Katz is previously known as the director of two “mumblecore” features about tentative romantic encounters between young men and women. He may have started this project from an experimental impulse: trying to marry his low-fi, naturalistic style with a genre that relies heavily on contrivance and formula. “Cold Weather”‘s early scenes feel as aimless as Doug’s life and as carefully observed yet carefully plotless as many other mumblecore films. But from the moment Doug sees that pickup truck and becomes convinced that Rachel is, in fact, involved in some kind of trouble, the pace tightens, aided immensely by a terrific, percussive score by Keegan DeWitt.

Rachel’s mystery is suitably realistic for the confines of Katz’s understated cinematography and drama, and the director pauses, cleverly I think, even after the detective story kicks into gear to remind you that these characters are living in “the real world.” Stumped, Doug decides to do what Sherlock Holmes would do: smoke a pipe. Only our hero doesn’t own a pipe, so he has to go buy one. The film dutifully follows him to a tobacconist for a hilarious scene where he tries to find a cool looking pipe that he can afford on his meager budget. There’s Katz’s project in a nutshell: “I want to make a detective movie. How do I make something that looks cool for no money?”

The cigar store scene isn’t an aberration; for a mystery story with no jokes, “Cold Weather” is a surprisingly funny movie. That’s because Katz is, in a very quiet way, a brilliant observer of human behavior. Sherlock Holmes is the most obvious antecedent for “Cold Weather” but there’s also a bit of “Seinfeld” in here as well. The scene in which Doug, Carlos, and Gail stake out a man’s apartment and kill the time with awkward conversations, reminded me of “The Sniffing Accountant,” a “Seinfeld” episode that featured a similar, albeit more overtly jokey, riff on the same premise.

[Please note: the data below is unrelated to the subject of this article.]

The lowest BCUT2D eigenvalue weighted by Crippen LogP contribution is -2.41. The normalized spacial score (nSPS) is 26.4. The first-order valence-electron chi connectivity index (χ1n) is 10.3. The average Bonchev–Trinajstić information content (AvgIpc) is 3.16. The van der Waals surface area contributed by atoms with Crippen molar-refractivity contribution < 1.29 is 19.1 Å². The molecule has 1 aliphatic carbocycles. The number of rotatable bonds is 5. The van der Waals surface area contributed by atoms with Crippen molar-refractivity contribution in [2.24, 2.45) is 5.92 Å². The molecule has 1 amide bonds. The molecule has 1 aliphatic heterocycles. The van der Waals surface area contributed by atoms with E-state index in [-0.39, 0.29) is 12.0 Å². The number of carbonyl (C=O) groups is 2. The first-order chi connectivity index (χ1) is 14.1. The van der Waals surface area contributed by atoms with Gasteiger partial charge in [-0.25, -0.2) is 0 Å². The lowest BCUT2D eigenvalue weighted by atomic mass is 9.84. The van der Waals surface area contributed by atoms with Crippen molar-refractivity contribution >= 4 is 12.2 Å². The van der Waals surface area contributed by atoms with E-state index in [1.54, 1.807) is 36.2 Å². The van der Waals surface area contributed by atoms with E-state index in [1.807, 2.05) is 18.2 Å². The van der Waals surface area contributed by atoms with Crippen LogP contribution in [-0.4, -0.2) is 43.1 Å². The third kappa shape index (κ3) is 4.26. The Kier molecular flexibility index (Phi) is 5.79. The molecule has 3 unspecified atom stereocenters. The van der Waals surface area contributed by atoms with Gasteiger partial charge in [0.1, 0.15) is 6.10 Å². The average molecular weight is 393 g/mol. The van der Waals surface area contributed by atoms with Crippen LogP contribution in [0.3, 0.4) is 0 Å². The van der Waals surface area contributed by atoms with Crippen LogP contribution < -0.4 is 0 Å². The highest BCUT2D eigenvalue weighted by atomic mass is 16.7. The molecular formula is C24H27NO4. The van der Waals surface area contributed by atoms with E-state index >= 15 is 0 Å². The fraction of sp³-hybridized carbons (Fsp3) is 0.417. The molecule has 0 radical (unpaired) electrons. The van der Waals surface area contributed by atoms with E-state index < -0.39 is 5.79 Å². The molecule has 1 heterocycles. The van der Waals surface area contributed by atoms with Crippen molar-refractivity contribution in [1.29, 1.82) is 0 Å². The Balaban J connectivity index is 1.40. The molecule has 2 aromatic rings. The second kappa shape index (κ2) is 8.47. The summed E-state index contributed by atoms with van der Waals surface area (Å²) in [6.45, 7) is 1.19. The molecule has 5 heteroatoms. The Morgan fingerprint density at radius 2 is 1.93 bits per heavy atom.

I really enjoyed Katz’s last feature, “Quiet City” (also starring the ultra-laconic Lankenau), and I liked “Cold Weather” even more. The early moments of quiet slackerhood that look so superfluous really pay off as the mystery deepens. Because Doug, Carlos, and Gail seem like real people, there’s real tension in the film’s various chases, stakeouts, and break-ins. With a true sense of reality established, there’s no guarantee of a Hollywood ending and no certainty that Sherlock Doug will be right about his hunches or survive to solve another case even if he is. Add in some beautiful photography of the Pacific Northwest and that memorable score and you’ve got one of the best movies of 2011, and maybe the one I’d be most happy to see a sequel to at some point in the future.

Worthy of an Oscar Nomination For: Best Original Score (Keegan DeWitt)
Chances of Making My Top Ten: Not a mortal lock, but definitely not a pipe dream either.
It Might Make Your Top Ten List If: you’re a sucker for off-beat genre movies; you love Sir Arthur Conan Doyle’s Sherlock Holmes and hate Guy Ritchie’s “Sherlock Holmes.”

“Cold Weather” is now available on DVD and Netflix Watch Instantly. If you see it, tell us what you think; leave us a comment below or write to us on Facebook and Twitter.

Previously in Countdown to Top Ten 2K11
“Meek’s Cutoff,” directed by Kelly Reichardt
“Margin Call,” directed by J.C. Chandor
“Bill Cunningham New York,” directed by Richard Press
“Hanna,” directed by Joe Wright

Have a movie you wanted covered in a future installment of Countdown to Top Ten 2K11? Let me know on Twitter.